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Six key events that led to Boris Johnson’s resignation

  Boris Johnson’s resignation as the Prime Minister of the United Kingdom was sudden but not a surprise since many, including members of his...


 

Boris Johnson’s resignation as the Prime Minister of the United Kingdom was sudden but not a surprise since many, including members of his party, the Conservative Party, have called for his resignation at different times.


Johnson became Prime Minister on his promise to deliver Brexit, but in June, Johnson won a vote of confidence in the House of Commons, however, things have been going downhill for him since then and followed in the steps of former PM, Theresa May, who also resigned months after winning a vote of confidence.


Lack of focus

Johnson has been accused of a lack of focus and ideas in his cabinet, with a former adviser, Dominic Cummings, becoming his chief critic.


Questions about his philosophy, or lack of it, were also brought to the fore; a party member Jeremy Hunt, who is also a Member of Parliament, accused Johnson of lacking “integrity, competence, and vision”.


Owen Paterson affair

In October 2021, a 30-day suspension was recommended by a House of Commons committee for then-Conservative MP Owen Paterson on the ground that he broke House lobbying rules, in an attempt to benefit companies who paid him.


But the Conservatives, which was led by Johnson, voted to pause his suspension and set up a new committee to look into how the investigations against Paterson were carried out.


Paterson, however, resigned after an outcry, with Johnson admitting he had “crashed the car” in his handling of the case.


Cost of living crisis, tax rise

Although many of the reasons were out of his control, UK inflation rose sharply in 2022, and currently sits at 9.1%.


While the government took steps to stem the tide by cutting fuel duty, in April it increased tax, which also caused an increase in National Insurance.


Although the government said the tax rise would pay for health and social care, anyone earning more than £34,000 a year will still pay more.


“In the middle of the worst cost of living crisis for decades, the government chooses to increase taxes on working people,” Labour Party leader Sir Keir Starmer was quoted as saying in April.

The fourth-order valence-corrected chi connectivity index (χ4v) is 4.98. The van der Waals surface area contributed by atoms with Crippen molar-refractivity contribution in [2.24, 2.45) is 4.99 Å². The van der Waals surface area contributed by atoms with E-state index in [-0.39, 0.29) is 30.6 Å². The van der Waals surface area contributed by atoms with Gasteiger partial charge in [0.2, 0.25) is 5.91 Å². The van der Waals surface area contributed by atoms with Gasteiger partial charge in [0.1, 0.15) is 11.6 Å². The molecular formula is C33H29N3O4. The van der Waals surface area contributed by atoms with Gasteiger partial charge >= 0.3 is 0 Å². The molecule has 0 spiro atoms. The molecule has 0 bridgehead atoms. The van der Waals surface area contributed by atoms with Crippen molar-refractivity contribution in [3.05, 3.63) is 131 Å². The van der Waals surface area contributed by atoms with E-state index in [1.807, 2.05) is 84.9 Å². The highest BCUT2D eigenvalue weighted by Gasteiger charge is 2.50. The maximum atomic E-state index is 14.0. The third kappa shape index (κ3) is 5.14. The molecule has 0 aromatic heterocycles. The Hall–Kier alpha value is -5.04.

Earlier in April, Johnson was fined for breaking lockdown rules after it was revealed that he attended a gathering on his birthday in June 2020.


He also apologised for going to a “bring your own booze” party in the Downing Street garden during the first lockdown.


More widely, the Metropolitan Police issued 126 fines to 83 people for breaking lockdown rules in Downing Street and Whitehall.


A report by a senior civil servant, Sue Gray, described a series of social events by political staff that also broke lockdown rules.

In December last year, Johnson told the Commons that “all guidance was followed completely in No 10”, but is now under investigation by a Commons committee over whether he knowingly misled Parliament.


Rishi Sunak, Sajid javid resign

On Tuesday, two key members of Johnson’s cabinet resigned their posts, with both saying they could no longer tolerate the culture of scandal that had stalked the then-PM for months.


Rishi Sunak quit as Chancellor of the Exchequer, and Sajid Javid resigned as Health Secretary.


Their resignations were announced minutes after the Prime Minister apologised for appointing a senior Conservative, who quit last week after he was accused of drunkenly groping two men.


The Chris Pincher affair

On Wednesday, June 29, the MP Chris Pincher – at the time, the Conservative Deputy Chief Whip – went to a private members’ club in London. In his words, he “drank far too much” and “embarrassed himself”.


He was accused of groping two men, which led to a flurry of allegations, some dating back years.

 

This set off a chain of events that ended with the prime minister’s downfall.

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